Date of Award
Whittier Scholars Program
The Siren of San Francisco is a story I have been interested in telling for the longest time focusing on the coming of age of the main character, Mia, and how she deals with change through gaining the power of shapeshifting. A lot of the graphic novel explores the relationships between Mia, her mom, and her close friends and how her relationships with them change during this transitional period.
The driving force behind this story was my enduring interest in relationships, identity, feminism, and how people can shape the people around them, including themselves. I approached this particular story from a feminist angle; interested in the ways women interact and relate to one another. There’s been a wave of feminist graphic novels that touch on this subject but The Siren of San Francisco is unique because it doesn't commodify feminist ideals; it allows its female characters to simply be characters without limiting them to feminist role models. I wanted the graphic novel to feel more personal, so I took pieces from my own experiences coming of age…after all, centering experience is a tenet of feminist ideology.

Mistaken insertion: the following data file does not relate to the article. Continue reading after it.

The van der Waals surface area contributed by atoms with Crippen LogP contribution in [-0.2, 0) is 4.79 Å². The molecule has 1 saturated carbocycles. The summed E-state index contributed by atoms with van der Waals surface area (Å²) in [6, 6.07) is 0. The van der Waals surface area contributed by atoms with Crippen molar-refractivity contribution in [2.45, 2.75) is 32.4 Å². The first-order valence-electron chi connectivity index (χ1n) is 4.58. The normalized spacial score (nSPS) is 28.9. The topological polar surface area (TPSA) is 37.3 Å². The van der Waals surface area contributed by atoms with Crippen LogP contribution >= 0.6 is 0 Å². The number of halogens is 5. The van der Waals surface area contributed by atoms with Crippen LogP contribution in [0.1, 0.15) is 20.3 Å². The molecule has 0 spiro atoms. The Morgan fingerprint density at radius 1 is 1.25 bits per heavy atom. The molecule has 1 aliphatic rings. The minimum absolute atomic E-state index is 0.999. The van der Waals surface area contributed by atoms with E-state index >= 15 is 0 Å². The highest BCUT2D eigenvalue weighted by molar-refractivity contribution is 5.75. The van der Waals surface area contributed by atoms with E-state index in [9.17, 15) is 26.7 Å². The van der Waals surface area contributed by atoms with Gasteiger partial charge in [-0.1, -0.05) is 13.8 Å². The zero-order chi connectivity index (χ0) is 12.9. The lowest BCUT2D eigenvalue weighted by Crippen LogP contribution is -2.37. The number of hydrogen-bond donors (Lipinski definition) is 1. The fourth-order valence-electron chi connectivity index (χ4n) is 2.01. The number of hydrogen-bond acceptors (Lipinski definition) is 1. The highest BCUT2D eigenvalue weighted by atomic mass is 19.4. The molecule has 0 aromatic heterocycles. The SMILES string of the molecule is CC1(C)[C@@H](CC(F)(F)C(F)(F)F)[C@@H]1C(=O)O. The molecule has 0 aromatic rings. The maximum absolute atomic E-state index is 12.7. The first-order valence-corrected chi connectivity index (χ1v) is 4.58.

The Siren of San Francisco deconstructs the superhero and coming of age genre, expressing the myriad of ways femininity can be expressed and experienced. The graphic novel is more a coming of age story rather than a classic superhero origin story; it’s more focused on the friendships and relationships of the main character and how she navigates change through the lens of the “classic” superpower of shape-shifting.
The graphic novel and subsequent afterword, I explore what it means to have a “strong female character” without limiting such characters to one experience. To discuss this, I explore the idea of loving perception, or understanding through relating to other people’s experiences, and implement these concepts into the characters themselves.
Gage, E. (2023). The Siren of San Francisco. Retrieved from https://poetcommons.whittier.edu/scholars/14